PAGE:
The basic features of Colorado’s flagship prison, Territorial, later the Colorado State Penitentiary, have changed little since its 1871 conception—always the bars, the walls, the inmate numbers. Less permanent are the institution’s and the surrounding society’s ideas about those devices of confinement. Meanwhile definitions of crime and perceptions of the criminal have continually shifted so that prisons have expressed many successive identities. What does it mean to be a criminal? Do we incarcerate to punish or to correct? We must, writes one warden in a thoughtful 1932 letter to the Colorado governor, decide “for what purpose the penitentiary exists.”
In an era when our prisons are regulated by an agency mindfully titled the Department of Corrections (DOC), Coloradoans—like Americans more generally—seem, at least on the surface, to have made our choice. The state’s prisoners are no longer behind bars for punishment, but because of a broadly shared, humanitarian desire to reform criminals into persons capable of functioning peacefully in society. Colorado prisons today offer Alcoholics Anonymous meetings for alcoholics and other substance abusers, vocational training programs for the unskilled, seminars on willpower for the unmotivated, and prescription drugs for mental illnesses. The contemporary emphasis on penal rehabilitation seems to stand in stark contrast to the limited prison education and rehabilitation programs we see only in black-and-white photographs. A century ago most mental illnesses did not yet exist as formal legal diagnoses, let alone receive treatment in prison. Parole, a simple form of rehabilitation by reintegration, was in its infancy. No drug prevention programs existed. By all appearances, we have come to embrace rehabilitation as a key component of incarceration, so the barbarism and ignorance of yesterday’s penal systems appear to have given way to kindness, forgiveness, and faith in the future of persons behind walls. But closer investigation shows that Territorial and its successor prisons have had a long and prosperous history of hope—in large part unfulfilled. Although it is certainly true that the purpose of rehabilitation has evolved since 1871, a close look at rehabilitative programs in the early territorial prison suggests that rehabilitation is a longstanding ideal.
Work programs intended in part to keep prisoners mentally healthy, a simple, practical form of rehabilitation, have existed as long as Cañon City’s principal prison. “Convicts during confinement need constant employment to keep from destruction and degradation,” writes an 1896 warden. But early rehabilitation programs extended beyond time-consuming and economically productive labor to education for inmates. In 1882 the chaplain of the newly renamed Colorado State Penitentiary began a night school available to prisoners with good behavior records. The program’s purpose was straightforward: to provide inmates with the skills they would need after they returned to ordinary society, where literacy and math were key to employment.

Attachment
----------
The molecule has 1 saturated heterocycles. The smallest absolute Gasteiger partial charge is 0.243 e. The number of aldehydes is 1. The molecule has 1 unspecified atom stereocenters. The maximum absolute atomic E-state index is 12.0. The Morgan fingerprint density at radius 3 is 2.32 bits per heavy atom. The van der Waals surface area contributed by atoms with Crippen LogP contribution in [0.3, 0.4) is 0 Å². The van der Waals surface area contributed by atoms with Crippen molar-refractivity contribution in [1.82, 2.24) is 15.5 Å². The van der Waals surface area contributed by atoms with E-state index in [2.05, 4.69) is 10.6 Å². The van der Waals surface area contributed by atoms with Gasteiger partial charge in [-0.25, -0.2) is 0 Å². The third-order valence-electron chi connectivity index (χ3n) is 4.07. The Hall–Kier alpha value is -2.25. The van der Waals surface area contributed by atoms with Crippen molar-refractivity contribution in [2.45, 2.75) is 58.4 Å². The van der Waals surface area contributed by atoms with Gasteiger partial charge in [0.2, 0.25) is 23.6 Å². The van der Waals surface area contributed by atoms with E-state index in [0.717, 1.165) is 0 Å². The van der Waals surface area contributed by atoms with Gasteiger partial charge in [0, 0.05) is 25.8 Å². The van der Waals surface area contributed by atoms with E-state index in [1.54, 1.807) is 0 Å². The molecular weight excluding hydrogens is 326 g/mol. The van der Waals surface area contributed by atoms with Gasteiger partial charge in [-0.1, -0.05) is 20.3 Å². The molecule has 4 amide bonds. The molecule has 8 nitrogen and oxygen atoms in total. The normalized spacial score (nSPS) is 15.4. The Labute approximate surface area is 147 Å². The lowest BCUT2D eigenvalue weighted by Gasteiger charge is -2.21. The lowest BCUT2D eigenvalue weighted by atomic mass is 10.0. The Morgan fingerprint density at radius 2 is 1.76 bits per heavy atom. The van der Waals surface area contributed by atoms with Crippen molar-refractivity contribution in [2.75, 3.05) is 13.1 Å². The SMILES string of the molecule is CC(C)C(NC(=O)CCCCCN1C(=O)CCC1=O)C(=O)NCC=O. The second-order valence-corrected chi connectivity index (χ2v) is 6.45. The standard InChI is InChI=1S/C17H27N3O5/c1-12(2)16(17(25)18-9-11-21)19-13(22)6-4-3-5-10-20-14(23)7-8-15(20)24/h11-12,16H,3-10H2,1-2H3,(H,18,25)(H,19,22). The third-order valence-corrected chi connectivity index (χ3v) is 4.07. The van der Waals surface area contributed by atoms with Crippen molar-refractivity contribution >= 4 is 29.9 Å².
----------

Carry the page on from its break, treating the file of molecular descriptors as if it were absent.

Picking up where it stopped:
True to the warden’s word, efforts were made to provide educational opportunities to inmates. Overall progress was “excellent” according to the chaplain who taught, and illiterates and non-English speakers made “extraordinary” leaps and bounds, progressing from “entire ignorance of letters” to a second or third-grade reading level in the span of a single quarter. The prison’s administration even in the early 1880s evidently believed strongly in its inmates’ ability to change, and was deeply concerned with their well-being. Early rehabilitation programs then grew as prison funding did. By 1896 Warden Tynan was suggesting a rehabilitation program providing cash start-up funds for those reintegrating into society, as “the truly repentant should be given assistance in some manner, until he has strength enough morally and physically to stand alone.” In this same report, the warden noted that “The school and library, under the able care of Chaplain Bake, are an aid to the discipline and progress that cannot be overestimated, and have afforded a remarkable stimulus to individual development.” Mention of the school reveals early ideas about this method of rehabilitation in prison. Far from existing purely as an institution of punishment, Cañon’s major prison even in the late nineteenth century was committed at least in part to the humanitarian ideals of change and personal reform. Its rehabilitative night school expressed institutional commitment to granting struggling inmates the same opportunities as those outside of prison walls. Rehabilitation helped inmates rise above criminality by helping them, in the characteristic language of the period “progress.”